We have all heard the saying "The road to hell is paved with good intentions" No one knows precisely where this comes from. most sources suggest it is an English paraphrase of St. Bernard of Clairvaux "L'enfer est plein de bonnes volontés et désirs."(Hell is full of good intentions and desires)
I would suggest that the road to hell is not paved with good intentions but with rationalization.
The first reading today reminds us that law of God which we must obey in order to enter heaven is not beyond us. In fact the first reading reminds us that it is written in our hearts. What we call natural law. The law of God "is something very near to you, already in your mouths and in your hearts; you have only to carry it out.”Jesus even reduces the Law to two commandments. And still we seem to have a difficult time living it.
Our problem it seems is two-fold. First, is the very nature of sin. Every sin is at its heart a form of selfishness, a choice of myself and what I want over the value of an other.
Secondly, rationalization. Human reason is one of the greatest gifts God gave us. All we have to do us look around us and we are surrounded by the incredible things the human mind has been able to create. One of the things that drew me to the Catholic Church was her understanding that faith and reason are not opposites, but rather work together to bring us closer to God.
That same reasoning capability, like any gift, can be misused. If it is true that we know right from wrong, if it is also true that we have free will, then how do we sin? The answer is simple. We rationalize. We create in our own minds a construct by which what we want is not a sin, or at least not a "bad sin", as if there were such a thing as a good one. And we are good at it.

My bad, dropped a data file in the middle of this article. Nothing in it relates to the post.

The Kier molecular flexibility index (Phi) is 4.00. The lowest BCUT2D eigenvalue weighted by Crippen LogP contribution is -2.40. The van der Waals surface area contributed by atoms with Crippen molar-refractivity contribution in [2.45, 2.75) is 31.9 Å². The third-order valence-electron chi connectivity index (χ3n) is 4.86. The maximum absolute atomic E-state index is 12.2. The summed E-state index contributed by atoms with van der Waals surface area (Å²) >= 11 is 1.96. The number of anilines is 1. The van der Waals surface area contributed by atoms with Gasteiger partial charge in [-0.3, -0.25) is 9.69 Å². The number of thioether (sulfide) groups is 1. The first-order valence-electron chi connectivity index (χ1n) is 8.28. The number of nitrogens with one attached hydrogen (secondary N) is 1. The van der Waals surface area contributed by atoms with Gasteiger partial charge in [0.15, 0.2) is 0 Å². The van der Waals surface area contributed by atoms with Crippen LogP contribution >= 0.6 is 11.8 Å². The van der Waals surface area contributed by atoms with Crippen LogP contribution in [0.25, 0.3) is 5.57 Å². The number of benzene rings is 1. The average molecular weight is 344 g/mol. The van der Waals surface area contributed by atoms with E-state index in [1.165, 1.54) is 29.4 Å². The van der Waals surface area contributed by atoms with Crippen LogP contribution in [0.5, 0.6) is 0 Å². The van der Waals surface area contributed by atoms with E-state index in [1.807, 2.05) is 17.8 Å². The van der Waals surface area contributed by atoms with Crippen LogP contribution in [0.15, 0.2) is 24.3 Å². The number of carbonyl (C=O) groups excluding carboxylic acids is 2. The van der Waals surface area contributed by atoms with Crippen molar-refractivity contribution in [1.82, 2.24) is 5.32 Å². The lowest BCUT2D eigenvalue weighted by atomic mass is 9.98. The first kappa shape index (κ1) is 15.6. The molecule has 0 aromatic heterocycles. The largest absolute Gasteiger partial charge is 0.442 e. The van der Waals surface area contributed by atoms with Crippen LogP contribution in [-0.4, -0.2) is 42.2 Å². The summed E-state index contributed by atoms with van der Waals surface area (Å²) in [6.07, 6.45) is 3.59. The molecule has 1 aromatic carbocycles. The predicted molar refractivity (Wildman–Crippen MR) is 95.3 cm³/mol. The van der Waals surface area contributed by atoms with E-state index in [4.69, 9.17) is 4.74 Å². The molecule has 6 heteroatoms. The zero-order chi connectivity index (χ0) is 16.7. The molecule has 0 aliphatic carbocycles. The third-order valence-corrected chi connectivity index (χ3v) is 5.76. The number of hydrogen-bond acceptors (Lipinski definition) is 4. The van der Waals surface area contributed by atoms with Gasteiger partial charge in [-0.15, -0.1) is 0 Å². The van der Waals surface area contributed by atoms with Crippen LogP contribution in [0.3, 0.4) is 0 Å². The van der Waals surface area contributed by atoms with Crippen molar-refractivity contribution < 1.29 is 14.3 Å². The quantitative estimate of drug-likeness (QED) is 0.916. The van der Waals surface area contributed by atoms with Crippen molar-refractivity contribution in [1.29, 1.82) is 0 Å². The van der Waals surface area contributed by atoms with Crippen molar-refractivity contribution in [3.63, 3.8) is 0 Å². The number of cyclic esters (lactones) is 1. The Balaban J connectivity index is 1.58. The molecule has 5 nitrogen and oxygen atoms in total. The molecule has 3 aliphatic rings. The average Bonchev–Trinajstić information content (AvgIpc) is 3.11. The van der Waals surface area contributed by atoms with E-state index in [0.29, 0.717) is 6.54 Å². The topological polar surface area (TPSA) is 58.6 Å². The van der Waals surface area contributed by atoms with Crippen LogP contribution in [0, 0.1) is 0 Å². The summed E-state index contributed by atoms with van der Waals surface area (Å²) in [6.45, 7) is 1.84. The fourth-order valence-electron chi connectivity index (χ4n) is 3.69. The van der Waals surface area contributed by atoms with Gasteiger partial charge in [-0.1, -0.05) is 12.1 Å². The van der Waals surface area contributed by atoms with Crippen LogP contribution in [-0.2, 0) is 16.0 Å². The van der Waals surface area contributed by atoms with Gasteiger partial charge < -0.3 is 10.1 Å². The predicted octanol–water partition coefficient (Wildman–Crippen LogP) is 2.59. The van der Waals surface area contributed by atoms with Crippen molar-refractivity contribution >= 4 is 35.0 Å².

Part of what is so insidious about rationalization is that when we do it we are lying to ourselves. When we pass on negative comments, we tell ourselves that we are not gossiping. We take something, but we are not stealing. We say something we know is not true, but somehow we are not liars. And if we are, it was a white lie. Really? What is that?
There is no such thing as accidental sin. For something to be a sin you must know it is wrong and choose to do it. And if we look closely we will see that somewhere between the temptation and the sin was a rationalization. At some moment we created some convoluted rationale for why, in this case, it was ok to do this thing.
In the gospel today the scholar of the law is beginning to work on a rationalization that would allow him to keep disliking certain people when he asks "Who is my neighbor?" Jesus hasn't even finished and he is already looking for a work-around.
The best is of course the Catholic, who not only rationalizes the sin in order to commit it, but then after they commit the sin, they rationalize a second time why they don't need to go to confession.
We are never going to be able to avoid all temptation. There will always be those things which are wrong but attractive. The trick is to know ourselves well enough to be able to identify when the rationalizing starts. We have to interrupt the process at that point. Before we speak, before we act, we must be truthful with ourselves.